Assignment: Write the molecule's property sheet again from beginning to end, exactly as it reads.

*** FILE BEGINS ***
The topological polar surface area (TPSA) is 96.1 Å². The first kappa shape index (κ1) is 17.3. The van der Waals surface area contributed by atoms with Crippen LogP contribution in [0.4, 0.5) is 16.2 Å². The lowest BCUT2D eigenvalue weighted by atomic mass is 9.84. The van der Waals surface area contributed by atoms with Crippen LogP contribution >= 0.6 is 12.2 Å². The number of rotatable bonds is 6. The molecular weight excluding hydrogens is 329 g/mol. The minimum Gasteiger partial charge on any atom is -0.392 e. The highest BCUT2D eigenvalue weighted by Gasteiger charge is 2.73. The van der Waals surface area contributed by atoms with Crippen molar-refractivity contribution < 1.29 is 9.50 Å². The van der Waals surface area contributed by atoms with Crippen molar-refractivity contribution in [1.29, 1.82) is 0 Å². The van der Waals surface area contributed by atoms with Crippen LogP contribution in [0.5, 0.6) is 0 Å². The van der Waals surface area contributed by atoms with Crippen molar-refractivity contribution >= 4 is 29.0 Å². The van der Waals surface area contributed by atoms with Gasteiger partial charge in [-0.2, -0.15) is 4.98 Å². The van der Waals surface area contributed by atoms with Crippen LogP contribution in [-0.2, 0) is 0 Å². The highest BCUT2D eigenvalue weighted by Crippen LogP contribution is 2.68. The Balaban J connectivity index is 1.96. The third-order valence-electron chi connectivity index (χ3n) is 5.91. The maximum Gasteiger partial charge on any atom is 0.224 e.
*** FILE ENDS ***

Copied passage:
The topological polar surface area (TPSA) is 96.1 Å². The first kappa shape index (κ1) is 17.3. The van der Waals surface area contributed by atoms with Crippen LogP contribution in [0.4, 0.5) is 16.2 Å². The lowest BCUT2D eigenvalue weighted by atomic mass is 9.84. The van der Waals surface area contributed by atoms with Crippen LogP contribution >= 0.6 is 12.2 Å². The number of rotatable bonds is 6. The molecular weight excluding hydrogens is 329 g/mol. The minimum Gasteiger partial charge on any atom is -0.392 e. The highest BCUT2D eigenvalue weighted by Gasteiger charge is 2.73. The van der Waals surface area contributed by atoms with Crippen molar-refractivity contribution < 1.29 is 9.50 Å². The van der Waals surface area contributed by atoms with Crippen molar-refractivity contribution in [1.29, 1.82) is 0 Å². The van der Waals surface area contributed by atoms with Crippen LogP contribution in [0.5, 0.6) is 0 Å². The van der Waals surface area contributed by atoms with Crippen molar-refractivity contribution >= 4 is 29.0 Å². The van der Waals surface area contributed by atoms with Gasteiger partial charge in [-0.2, -0.15) is 4.98 Å². The van der Waals surface area contributed by atoms with Crippen LogP contribution in [-0.2, 0) is 0 Å². The highest BCUT2D eigenvalue weighted by Crippen LogP contribution is 2.68. The Balaban J connectivity index is 1.96. The third-order valence-electron chi connectivity index (χ3n) is 5.91. The maximum Gasteiger partial charge on any atom is 0.224 e.